Why We Sleep: Unlocking the Power of Sleep and Dreams
The first sleep book by a leading scientific expertProfessor Matthew Walker, Director of UC Berkeleys Sleep and Neuroimaging Labreveals his groundbreaking exploration of sleep, explaining how we can harness its transformative power to change our lives for the better.
Sleep is one of the most important but least understood aspects of our life, ...more
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That said, it's easy to draw conclusions from the way that light and heat have an impact.
But the biggest effect is that reading the book will convince you that you really should get all the sleep you need. You'll make sure of an early night.(less)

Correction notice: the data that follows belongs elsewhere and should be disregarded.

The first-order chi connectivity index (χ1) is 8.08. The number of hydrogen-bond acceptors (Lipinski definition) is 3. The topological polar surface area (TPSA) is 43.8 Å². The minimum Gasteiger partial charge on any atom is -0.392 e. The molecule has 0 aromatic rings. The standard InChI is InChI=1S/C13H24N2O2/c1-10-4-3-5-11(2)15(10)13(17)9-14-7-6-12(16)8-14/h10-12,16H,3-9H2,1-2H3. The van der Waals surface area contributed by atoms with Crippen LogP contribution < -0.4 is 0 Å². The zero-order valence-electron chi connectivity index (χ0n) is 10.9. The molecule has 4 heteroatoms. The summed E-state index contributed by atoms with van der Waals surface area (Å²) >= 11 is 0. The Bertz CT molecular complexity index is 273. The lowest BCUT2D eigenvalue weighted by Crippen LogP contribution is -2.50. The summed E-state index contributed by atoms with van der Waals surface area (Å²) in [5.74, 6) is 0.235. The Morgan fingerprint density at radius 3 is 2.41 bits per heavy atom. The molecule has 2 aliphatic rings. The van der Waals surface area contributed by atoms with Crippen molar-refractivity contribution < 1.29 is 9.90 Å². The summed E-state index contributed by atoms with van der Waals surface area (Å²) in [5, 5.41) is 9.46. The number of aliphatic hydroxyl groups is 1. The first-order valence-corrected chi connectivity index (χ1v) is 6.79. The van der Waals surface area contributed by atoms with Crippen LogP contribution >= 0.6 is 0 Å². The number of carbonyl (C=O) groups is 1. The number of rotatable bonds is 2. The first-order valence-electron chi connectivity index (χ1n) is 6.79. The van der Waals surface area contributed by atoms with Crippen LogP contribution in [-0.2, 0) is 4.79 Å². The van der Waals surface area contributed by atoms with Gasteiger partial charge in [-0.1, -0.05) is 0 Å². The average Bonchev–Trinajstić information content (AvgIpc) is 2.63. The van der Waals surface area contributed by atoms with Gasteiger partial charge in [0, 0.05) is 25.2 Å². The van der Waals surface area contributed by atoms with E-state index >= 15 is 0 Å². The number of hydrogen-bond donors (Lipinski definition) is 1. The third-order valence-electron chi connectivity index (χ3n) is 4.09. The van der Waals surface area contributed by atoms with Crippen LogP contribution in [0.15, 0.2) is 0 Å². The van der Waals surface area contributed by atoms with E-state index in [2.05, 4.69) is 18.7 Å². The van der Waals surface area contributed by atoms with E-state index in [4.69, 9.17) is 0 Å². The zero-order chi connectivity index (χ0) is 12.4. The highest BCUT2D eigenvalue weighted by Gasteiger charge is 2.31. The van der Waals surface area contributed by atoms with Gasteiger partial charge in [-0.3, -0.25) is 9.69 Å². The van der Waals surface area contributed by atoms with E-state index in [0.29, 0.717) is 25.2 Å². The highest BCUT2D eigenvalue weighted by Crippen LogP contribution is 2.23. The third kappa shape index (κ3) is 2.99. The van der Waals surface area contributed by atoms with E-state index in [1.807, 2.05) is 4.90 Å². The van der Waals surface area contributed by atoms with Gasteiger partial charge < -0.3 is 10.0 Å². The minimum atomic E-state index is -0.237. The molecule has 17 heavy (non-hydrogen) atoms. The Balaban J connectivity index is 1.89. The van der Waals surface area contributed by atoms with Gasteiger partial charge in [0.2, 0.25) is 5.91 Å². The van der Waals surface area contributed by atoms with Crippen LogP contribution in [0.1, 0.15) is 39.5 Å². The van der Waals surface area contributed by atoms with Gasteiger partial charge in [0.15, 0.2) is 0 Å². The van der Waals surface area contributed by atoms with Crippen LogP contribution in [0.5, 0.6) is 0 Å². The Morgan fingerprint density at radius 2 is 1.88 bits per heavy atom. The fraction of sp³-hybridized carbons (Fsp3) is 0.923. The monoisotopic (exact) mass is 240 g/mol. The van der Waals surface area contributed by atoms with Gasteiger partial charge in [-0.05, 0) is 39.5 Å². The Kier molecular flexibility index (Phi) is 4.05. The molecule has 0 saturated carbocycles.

Now that Ive read Matthew Walkers Why We Sleep, I realize that my all-nighters, combined with almost never getting eight hours of sleep, took a big toll. The book was recommended to me by my ...more
I'm not even kidding--being just an hour short on sleep a day will do serious damage to your immune system almost immediately, and the Western world is in the grip of a massive sleep deprivation epidemic. Lack of sleep is a carcinogen, literally. It also ...more
I was reminded (stay with me here) of ancient Egyptian funerary practices. After carefully embalming organs like the heart and liver, and placing them in canopic jars, the Egyptians pulled the brain out with a hook and threw it away, because they didn't ...more
In the 1930s, a scientist, Nathaniel Kleitman and a ...more
"Ultimately, asking 'Why do we sleep?' was the wrong question. It implied there was a single function,...more